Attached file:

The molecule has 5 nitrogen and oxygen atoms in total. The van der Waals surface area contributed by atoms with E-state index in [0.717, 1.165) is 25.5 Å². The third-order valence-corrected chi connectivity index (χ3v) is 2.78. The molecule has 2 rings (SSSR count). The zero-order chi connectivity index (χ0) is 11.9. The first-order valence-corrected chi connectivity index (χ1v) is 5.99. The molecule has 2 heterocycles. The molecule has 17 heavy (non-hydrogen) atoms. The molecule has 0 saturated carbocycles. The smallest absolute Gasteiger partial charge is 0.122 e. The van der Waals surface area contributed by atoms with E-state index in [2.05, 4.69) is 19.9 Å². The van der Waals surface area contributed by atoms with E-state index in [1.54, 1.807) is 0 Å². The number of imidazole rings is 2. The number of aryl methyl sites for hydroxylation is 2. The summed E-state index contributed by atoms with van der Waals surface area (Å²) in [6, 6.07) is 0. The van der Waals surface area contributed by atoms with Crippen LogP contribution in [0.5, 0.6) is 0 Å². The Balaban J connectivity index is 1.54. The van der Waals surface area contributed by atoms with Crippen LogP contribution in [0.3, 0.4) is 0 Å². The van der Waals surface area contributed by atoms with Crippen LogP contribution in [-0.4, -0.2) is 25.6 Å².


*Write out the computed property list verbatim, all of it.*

The molecule has 5 nitrogen and oxygen atoms in total. The van der Waals surface area contributed by atoms with E-state index in [0.717, 1.165) is 25.5 Å². The third-order valence-corrected chi connectivity index (χ3v) is 2.78. The molecule has 2 rings (SSSR count). The zero-order chi connectivity index (χ0) is 11.9. The first-order valence-corrected chi connectivity index (χ1v) is 5.99. The molecule has 2 heterocycles. The molecule has 17 heavy (non-hydrogen) atoms. The molecule has 0 saturated carbocycles. The smallest absolute Gasteiger partial charge is 0.122 e. The van der Waals surface area contributed by atoms with E-state index in [2.05, 4.69) is 19.9 Å². The van der Waals surface area contributed by atoms with E-state index in [1.54, 1.807) is 0 Å². The number of imidazole rings is 2. The number of aryl methyl sites for hydroxylation is 2. The summed E-state index contributed by atoms with van der Waals surface area (Å²) in [6, 6.07) is 0. The van der Waals surface area contributed by atoms with Crippen LogP contribution in [0.5, 0.6) is 0 Å². The Balaban J connectivity index is 1.54. The van der Waals surface area contributed by atoms with Crippen LogP contribution in [0.3, 0.4) is 0 Å². The van der Waals surface area contributed by atoms with Crippen LogP contribution in [-0.4, -0.2) is 25.6 Å².